Back in 2003, Molly Reeser was a sophomore at Michigan State University who loved to ride horses and teach horseback riding lessons. Each week at the barn, she would see a young girl stop by to help walk, groom and simply talk to the horses. None of this would have normally made too much of an impact, except that this particular young girl, Casey Foote, was battling brain and bone cancer. Sadly, Casey lost her fight with cancer that year, but in her memory and through her inspiration Camp Casey was born.
Camp Casey is a horseback riding program that was created to lift the spirits of young kids battling cancer. This grassroots organization was started by Molly Reeser and was designed to assist cancer patients and their families during their battle with this terrible disease. Originally supposed to be a one-day event at Sparrow Hospital, Camp Casey has grown into something pretty incredible. It is now an ongoing therapeutic horse program for kids battling cancer throughout all of Michigan.
Run by a 4 person, part-time staff, Camp Casey offers two different programs for pediatric cancer patients. One is their Cowboy Campouts. These are all expense paid, fun-filled weekend getaways at Dude ranches in Michigan. Two ranches participate in these weekends. The Double J Ranch in Rothbury, just north of Muskegon, MI, and the Black River Farm & Ranch in Crowswell, MI, just outside of Port Huron. Patients, their parents and siblings are invited to stay the weekend at one of the ranches. There they can ride the horses, help take care of them and learn all they can about ranch life. Both facilities also have a wide array of other farm animals to see and interact with as well. Throughout the course of the weekend, the children get a real sense of ranch life and also get to fulfill almost every kid’s dream of riding horses!
Another great aspect of the Cowboy Campouts is that there are usually about 10 different families participating. Since Camp Casey takes families at various stages of treatment, it creates a bond and camaraderie amongst the families. As Lauren Maiman, Camp Casey’s Director of Public Relations, explains, “You might have one family that has just received news of the diagnosis and another family that is two years out of treatments. They can talk about their worries and fears and what to expect.” In this way, the families are able to share many of the feelings they are experiencing and get a sense that they are not alone in their fight.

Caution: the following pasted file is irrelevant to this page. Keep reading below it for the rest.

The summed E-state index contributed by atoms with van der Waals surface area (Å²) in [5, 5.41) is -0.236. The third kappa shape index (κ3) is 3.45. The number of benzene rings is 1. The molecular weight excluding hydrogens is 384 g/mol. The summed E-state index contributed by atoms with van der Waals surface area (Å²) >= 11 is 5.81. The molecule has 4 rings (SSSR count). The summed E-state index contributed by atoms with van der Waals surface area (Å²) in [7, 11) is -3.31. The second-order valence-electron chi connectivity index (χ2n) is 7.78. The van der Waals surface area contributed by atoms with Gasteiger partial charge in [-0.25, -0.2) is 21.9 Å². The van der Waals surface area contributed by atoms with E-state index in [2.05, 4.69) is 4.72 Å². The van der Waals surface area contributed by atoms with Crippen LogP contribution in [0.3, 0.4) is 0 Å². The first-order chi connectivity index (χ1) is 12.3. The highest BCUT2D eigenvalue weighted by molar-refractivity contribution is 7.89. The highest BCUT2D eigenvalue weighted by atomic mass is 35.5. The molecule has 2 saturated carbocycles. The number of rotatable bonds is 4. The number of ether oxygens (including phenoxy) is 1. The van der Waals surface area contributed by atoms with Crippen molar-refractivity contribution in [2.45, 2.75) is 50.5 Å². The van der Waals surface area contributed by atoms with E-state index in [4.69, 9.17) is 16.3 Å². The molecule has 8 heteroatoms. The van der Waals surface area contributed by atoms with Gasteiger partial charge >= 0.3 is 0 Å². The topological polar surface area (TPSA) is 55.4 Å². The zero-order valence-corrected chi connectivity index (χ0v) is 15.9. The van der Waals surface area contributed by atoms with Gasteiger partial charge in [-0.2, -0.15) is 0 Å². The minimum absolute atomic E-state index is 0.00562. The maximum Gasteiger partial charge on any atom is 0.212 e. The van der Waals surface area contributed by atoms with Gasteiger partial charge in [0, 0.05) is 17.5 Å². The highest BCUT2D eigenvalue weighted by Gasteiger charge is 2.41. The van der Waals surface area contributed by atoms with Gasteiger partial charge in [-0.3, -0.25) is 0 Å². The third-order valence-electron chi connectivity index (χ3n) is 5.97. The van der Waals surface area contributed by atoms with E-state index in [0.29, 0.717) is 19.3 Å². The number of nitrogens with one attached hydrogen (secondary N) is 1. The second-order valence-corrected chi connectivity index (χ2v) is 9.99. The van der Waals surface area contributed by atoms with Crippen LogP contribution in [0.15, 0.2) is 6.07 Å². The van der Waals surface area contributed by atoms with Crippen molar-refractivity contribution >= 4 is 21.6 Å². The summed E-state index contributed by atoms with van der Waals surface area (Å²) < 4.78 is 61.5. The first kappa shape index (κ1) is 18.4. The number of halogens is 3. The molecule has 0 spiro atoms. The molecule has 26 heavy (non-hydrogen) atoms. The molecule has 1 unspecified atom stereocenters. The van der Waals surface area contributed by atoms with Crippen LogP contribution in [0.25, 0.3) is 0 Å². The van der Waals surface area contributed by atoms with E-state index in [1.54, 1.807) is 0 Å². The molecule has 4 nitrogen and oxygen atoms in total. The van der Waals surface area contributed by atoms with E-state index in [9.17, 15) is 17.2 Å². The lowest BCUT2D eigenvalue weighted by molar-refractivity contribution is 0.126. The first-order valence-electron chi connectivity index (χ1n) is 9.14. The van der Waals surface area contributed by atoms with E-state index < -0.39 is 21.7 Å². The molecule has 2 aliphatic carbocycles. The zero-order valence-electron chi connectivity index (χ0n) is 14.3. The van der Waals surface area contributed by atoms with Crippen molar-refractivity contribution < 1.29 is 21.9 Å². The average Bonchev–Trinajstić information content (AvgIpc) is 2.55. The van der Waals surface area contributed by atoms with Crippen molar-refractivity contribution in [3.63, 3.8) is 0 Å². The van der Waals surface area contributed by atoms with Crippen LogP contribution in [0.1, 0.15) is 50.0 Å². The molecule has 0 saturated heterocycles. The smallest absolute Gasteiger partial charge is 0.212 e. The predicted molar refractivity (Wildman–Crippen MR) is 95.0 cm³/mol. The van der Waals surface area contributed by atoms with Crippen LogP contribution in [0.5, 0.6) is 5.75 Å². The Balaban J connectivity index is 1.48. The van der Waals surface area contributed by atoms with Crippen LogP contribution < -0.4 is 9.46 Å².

The second program that Camp Casey offers is their Horsey House Calls. Originally, this program was designated for kids that were too sick to leave their house or had immune system complications. However, it has become much more. For larger families and those that cannot go away for an entire weekend, this is the perfect program. Camp Casey takes their resident horse, Moe, who is housed at a barn in Novi, anywhere within a 1 hour driving distance to visit the patient at their home. The child gets to see Moe and ride him (if they are up for it). They are also taught about grooming, tacking up and general horse husbandry. In addition, Camp Casey brings supplies for an arts and craft project (usually a frame to put that perfect picture of them and Moe in) the kids can work on while their siblings and others are riding Moe. They also order pizzas for a fun pizza party lunch.
The Horsey House calls serve a very important purpose for the patients and their families. For the children, it creates a sense of empowerment. Most of these kids have lost a lot of control in their lives. From doctors’ appointments to chemo, they are not able to control what is happening to them. However, when they climb up onto big Moe for a ride and the control shifts back into their hands via the reins, it gives them something they can build on. Some kids can be a bit scared at first. However, through the gentleness of Moe and the guidance of the Camp Casey staff, the kids conquer that fear and get riding. Maiman talks of how the kids “can then hopefully take that extra sense of courage and apply it to their battle with cancer”. For many patients, Moe is just the medicine they need to lift their spirits and help with their fight.
The Horsey House Calls are also very important for the parents and siblings of the patient as well. Many times, the siblings of a cancer patient can feel very left out. Not that they are resentful to their brother or sister who are ill, but that they are not getting as much attention as they need. Camp Casey works very hard to ensure that siblings are shown how important they truly are. As for the parents, often times their child’s cancer diagnosis completely turns their world upside down. Sometimes it is even harder on the parents then the kids. Maiman explains, “Most of the kids don’t even care that they are sick. It really affects the parents more and we see the kids comforting them.” Bringing Moe to the home of the family takes a lot of pressure off of the parents. Camp Casey does all the work and the families get something they desperately need; time together as a family, enjoying each other and building memories. It is a wonderful thing to be able to give back to these children and their families that have such a tough battle so early in life.
Camp Casey runs from May 1 through September 1. Though they might go out a bit earlier or later in the year, weather permitting, these are their scheduled dates of operation.
For more information about Camp Casey, please visit www.camp-casey.org. For all camper inquires, please contact Danielle at (877) 388-8315 or email her at Danielle@camp-casey.org. If you would like to donate to Camp Casey, please visit their website and there is a paypal link on the front page where you can make a donation. You can help kids conquer cancer one neigh at a time!